Depression during pregnancy is a major health problem because it is prevalent and chronic, and its impact on birth outcome and child health is serious. Several psychosocial and obstetric factors have been identified as predictors. Evidence on the prevalence and predictors of antenatal depression is very limited in Ethiopia. This study aims to determine prevalence and associated factors with antenatal depression.
Community based cross-sectional study was conducted among 527 pregnant women recruited in a cluster sampling method. Data were collected by face-to-face interviews on socio-demographic, obstetric, and psychosocial characteristics. Depression symptoms were assessed using the Edinburgh Postnatal Depression Scale (EPDS). The List of Threatening Experiences questionnaire (LTE-Q) and the Oslo Social Support Scale (OSS-3) were used to assess stressful events and social support, respectively. Data were entered into Epi-info and analyzed using SPSS-20. Descriptive and logistic regression analyses were carried out.
The prevalence of antenatal depression was found to be 11.8%. Having debt (OR = 2.79, 95% CI = 1.33, 5.85), unplanned pregnancy (OR = 2.39, 95% CI = (1.20, 4.76), history of stillbirth (OR = 3.97, 95% CI = (1.67,9.41), history of abortion (OR = 2.57, 95% CI = 1.005, 6.61), being in the third trimester of pregnancy (OR = 1.70, 95% CI = 1.07,2.72), presence of a complication in the current pregnancy (OR = 3.29, 95% CI = 1.66,6.53), and previous history of depression (OR = 3.48, 95% CI = 1.71,7.06) were factors significantly associated with antenatal depression.
The prevalence of antenatal depression was high, especially in the third trimester. Poverty, unmet reproductive health needs, and obstetric complications are the main determinants of antenatal depression. For early detection and appropriate intervention, screening for depression during the routine antenatal care should be promoted.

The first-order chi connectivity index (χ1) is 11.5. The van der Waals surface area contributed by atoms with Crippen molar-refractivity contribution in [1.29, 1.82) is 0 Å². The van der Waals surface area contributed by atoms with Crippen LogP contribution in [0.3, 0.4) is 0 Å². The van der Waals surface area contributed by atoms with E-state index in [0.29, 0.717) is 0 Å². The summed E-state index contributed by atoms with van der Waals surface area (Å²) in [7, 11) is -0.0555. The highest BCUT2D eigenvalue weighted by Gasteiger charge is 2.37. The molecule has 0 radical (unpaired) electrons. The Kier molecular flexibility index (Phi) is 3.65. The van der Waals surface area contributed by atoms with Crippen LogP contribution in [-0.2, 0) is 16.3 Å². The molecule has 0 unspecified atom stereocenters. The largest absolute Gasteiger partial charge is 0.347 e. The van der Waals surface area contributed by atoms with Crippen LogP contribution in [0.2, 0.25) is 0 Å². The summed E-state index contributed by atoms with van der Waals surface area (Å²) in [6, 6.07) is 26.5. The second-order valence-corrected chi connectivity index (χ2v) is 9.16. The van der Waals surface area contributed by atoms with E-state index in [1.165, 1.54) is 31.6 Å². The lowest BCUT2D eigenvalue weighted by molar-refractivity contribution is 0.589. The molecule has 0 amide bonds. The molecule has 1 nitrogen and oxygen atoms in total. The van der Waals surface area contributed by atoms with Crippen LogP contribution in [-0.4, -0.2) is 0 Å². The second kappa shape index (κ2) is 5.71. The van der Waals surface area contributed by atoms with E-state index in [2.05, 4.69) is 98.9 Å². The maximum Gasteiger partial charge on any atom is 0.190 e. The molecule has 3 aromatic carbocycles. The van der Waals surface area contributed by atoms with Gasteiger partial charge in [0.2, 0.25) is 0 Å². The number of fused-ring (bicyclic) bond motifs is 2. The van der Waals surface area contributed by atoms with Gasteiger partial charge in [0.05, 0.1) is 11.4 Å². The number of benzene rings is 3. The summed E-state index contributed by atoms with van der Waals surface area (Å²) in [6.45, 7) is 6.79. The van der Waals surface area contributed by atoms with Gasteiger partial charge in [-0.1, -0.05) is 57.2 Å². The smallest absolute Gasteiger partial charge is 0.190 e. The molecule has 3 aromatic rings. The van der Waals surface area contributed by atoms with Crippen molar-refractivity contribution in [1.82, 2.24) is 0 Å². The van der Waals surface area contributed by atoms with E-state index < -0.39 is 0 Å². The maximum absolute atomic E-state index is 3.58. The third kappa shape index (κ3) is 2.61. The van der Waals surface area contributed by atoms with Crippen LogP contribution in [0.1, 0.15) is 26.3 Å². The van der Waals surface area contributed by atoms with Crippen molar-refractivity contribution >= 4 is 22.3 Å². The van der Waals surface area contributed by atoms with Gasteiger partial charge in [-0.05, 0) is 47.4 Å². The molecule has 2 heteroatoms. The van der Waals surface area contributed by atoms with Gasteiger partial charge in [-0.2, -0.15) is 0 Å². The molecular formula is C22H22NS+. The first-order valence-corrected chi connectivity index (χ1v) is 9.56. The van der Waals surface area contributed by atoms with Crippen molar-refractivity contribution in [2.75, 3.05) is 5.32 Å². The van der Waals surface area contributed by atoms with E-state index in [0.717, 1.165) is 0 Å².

Citation: Bisetegn TA, Mihretie G, Muche T (2016) Prevalence and Predictors of Depression among Pregnant Women in Debretabor Town, Northwest Ethiopia. PLoS ONE 11(9): e0161108. https://doi.org/10.1371/journal.pone.0161108
Editor: Yong-hui Dang, Xi'an Jiaotong University School of Medicine, CHINA
Received: March 9, 2016; Accepted: July 29, 2016; Published: September 12, 2016
Copyright: © 2016 Bisetegn et al. This is an open access article distributed under the terms of the Creative Commons Attribution License, which permits unrestricted use, distribution, and reproduction in any medium, provided the original author and source are credited.
Data Availability: All relevant data are within the paper.
Funding: It was the university of Gondar who covered the expense by supplying materials and paying per diem for data collectors and supervisors. No special funding in the form of money was given to the authors.
Competing interests: The authors have declared that no competing interests exist.